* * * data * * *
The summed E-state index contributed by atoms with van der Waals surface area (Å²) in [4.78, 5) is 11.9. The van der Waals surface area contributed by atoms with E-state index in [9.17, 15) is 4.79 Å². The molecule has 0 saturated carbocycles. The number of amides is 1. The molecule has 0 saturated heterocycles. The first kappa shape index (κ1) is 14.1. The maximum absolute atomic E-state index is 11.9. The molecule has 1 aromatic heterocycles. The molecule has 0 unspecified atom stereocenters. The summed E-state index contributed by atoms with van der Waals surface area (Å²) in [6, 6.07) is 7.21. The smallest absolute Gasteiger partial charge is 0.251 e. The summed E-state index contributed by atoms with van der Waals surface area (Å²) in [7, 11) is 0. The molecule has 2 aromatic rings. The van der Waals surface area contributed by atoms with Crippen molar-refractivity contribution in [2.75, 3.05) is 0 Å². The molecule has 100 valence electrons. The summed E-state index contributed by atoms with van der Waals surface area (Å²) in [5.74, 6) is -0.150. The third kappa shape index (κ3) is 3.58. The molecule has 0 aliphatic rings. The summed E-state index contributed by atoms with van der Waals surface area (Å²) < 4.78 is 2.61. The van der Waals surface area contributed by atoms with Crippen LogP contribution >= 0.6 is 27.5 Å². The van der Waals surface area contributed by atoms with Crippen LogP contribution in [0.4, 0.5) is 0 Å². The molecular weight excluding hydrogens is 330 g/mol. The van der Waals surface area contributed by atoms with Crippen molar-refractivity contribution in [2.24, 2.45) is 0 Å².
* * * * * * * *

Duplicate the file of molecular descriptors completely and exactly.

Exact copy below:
The summed E-state index contributed by atoms with van der Waals surface area (Å²) in [4.78, 5) is 11.9. The van der Waals surface area contributed by atoms with E-state index in [9.17, 15) is 4.79 Å². The molecule has 0 saturated carbocycles. The number of amides is 1. The molecule has 0 saturated heterocycles. The first kappa shape index (κ1) is 14.1. The maximum absolute atomic E-state index is 11.9. The molecule has 1 aromatic heterocycles. The molecule has 0 unspecified atom stereocenters. The summed E-state index contributed by atoms with van der Waals surface area (Å²) in [6, 6.07) is 7.21. The smallest absolute Gasteiger partial charge is 0.251 e. The summed E-state index contributed by atoms with van der Waals surface area (Å²) in [7, 11) is 0. The molecule has 2 aromatic rings. The van der Waals surface area contributed by atoms with Crippen molar-refractivity contribution in [2.75, 3.05) is 0 Å². The molecule has 100 valence electrons. The summed E-state index contributed by atoms with van der Waals surface area (Å²) in [5.74, 6) is -0.150. The third kappa shape index (κ3) is 3.58. The molecule has 0 aliphatic rings. The summed E-state index contributed by atoms with van der Waals surface area (Å²) < 4.78 is 2.61. The van der Waals surface area contributed by atoms with Crippen LogP contribution >= 0.6 is 27.5 Å². The van der Waals surface area contributed by atoms with Crippen LogP contribution in [0.4, 0.5) is 0 Å². The molecular weight excluding hydrogens is 330 g/mol. The van der Waals surface area contributed by atoms with Crippen molar-refractivity contribution in [2.24, 2.45) is 0 Å².